Bird species of black water inundation forests in the Jaú National Park (Amazonas state, Brazil): their contribution to regional species richness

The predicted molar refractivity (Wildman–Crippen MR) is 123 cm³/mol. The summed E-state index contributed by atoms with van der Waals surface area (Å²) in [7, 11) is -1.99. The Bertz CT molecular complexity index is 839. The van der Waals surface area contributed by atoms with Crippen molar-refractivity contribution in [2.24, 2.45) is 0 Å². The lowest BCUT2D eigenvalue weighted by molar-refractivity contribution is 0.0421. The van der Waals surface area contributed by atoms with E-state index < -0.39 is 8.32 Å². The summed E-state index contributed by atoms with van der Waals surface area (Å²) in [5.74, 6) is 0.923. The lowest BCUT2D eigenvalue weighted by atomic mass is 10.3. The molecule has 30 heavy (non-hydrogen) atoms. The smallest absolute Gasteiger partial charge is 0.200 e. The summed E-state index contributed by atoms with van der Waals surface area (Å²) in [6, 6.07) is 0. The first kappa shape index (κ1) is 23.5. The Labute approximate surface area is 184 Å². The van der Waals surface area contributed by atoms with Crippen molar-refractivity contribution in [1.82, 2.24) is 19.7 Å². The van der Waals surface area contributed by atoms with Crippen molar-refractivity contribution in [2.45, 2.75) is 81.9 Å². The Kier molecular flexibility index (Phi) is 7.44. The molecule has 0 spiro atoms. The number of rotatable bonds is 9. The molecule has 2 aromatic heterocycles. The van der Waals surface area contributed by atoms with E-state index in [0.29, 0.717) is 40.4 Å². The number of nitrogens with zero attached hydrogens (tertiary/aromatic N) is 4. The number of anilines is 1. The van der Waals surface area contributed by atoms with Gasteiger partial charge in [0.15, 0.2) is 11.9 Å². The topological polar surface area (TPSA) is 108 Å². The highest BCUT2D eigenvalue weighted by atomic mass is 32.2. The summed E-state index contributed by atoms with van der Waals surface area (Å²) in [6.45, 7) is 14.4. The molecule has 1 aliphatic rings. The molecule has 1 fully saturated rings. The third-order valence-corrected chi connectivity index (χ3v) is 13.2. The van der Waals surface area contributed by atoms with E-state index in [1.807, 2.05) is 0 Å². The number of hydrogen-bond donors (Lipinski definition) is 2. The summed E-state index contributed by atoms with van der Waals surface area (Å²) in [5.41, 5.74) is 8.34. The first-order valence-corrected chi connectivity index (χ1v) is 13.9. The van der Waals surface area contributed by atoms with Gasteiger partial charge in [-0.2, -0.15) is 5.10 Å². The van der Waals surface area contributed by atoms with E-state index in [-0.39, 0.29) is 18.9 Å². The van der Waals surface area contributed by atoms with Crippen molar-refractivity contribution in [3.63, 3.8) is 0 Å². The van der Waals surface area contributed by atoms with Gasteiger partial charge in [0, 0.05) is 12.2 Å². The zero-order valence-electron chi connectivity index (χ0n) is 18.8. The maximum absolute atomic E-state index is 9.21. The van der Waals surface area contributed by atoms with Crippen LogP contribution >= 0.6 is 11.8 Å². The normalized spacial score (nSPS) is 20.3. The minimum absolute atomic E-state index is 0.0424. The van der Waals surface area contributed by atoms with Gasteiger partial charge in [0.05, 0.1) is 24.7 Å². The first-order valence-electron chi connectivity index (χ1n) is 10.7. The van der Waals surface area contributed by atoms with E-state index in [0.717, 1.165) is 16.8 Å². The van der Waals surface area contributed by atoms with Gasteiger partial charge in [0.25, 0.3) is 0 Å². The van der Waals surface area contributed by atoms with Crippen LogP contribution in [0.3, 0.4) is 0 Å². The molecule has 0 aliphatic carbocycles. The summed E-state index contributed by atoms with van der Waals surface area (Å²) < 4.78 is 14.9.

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We compared the relative contribution of blackwater inundation forest (igapó) and unflooded (terra firme) forest for regional bird species diversity in the lower Rio Negro region. For analyses of habitat preference we used mist-net samples and an unpublished bird species check-list. The igapó forest had lower bird species diversity than the terra firme forest. However, some 14% of the forest bird species in the region are restricted to igapó forest. Species composition was found to be distinct between the understories of the two forest types. Common forest bird guilds in the Neotropics such as ant-following birds avoid igapó forest. The differential habitat selection among birds in the inundated and unflooded forest is likely to result from vegetation structure and biological interactions such as aggressive behaviour. Since the inundated forest has a typical biota, conservation efforts needs to be directed to protect these habitats. Unfortunately, inundation forests are threatened by several human actions, especially dam construction. The extent of protected areas in the Brazilian Amazon is insufficient for the adequate protection of the inundated habitats, because it includes only 3% of the total area.
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